When mercury is administered to a patient, a part generally remains unabsorbed, at least for a time; that which is absorbed circulates through the blood, lymph and tissues, and is then either excreted or deposited and stored in the tissues. This stored mercury may remain in the body for indefinite periods without producing any perceptible toxic or therapeutic effects, for soon after the active absorption of the drug has stopped, but while comparatively large quantities of mercury are not being excreted, the toxic phenomena disappear and the therapeutic effects decline, so that another course of administration must be started to maintain the antisyphilitic action. It may be suggested that the stored mercury has already combined with the tissue proteins, perhaps in insoluble form, so that it does not react further and is therefore really inactive. However this may be, it seems that the actively circulating mercury is chiefly, if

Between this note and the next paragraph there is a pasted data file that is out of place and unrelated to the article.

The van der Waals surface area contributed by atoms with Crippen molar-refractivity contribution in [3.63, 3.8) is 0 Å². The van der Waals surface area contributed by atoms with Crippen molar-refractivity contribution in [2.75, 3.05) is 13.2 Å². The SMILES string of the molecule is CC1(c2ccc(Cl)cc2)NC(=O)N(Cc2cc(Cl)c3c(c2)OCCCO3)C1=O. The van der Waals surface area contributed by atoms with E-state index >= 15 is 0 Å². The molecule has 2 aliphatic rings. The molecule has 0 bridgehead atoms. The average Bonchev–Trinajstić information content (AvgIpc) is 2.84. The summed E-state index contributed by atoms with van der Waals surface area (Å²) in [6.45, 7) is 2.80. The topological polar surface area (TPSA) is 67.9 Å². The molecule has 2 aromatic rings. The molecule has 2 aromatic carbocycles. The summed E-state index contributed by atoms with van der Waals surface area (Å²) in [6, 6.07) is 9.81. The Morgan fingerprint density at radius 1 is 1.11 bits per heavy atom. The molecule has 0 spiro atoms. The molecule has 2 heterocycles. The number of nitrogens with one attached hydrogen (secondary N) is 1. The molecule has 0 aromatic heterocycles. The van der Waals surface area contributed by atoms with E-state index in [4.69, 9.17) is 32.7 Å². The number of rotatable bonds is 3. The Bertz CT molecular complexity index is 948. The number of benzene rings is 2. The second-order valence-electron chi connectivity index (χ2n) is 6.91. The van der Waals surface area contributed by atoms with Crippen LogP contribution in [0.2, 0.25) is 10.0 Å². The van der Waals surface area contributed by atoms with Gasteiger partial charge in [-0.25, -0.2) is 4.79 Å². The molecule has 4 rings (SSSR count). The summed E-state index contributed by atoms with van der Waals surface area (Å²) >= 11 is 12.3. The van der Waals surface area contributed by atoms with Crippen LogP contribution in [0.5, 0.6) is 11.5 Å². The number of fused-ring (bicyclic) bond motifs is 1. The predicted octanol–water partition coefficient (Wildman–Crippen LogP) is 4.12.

SOLLMANN T, SCHREIBER NE, COLE HN, et al. EXCRETION OF MERCURY AFTER CLINICAL INTRAMUSCULAR AND INTRAVENOUS INJECTIONS. Arch Derm Syphilol. 1935;32(1):1–48. doi:10.1001/archderm.1935.01470010004001
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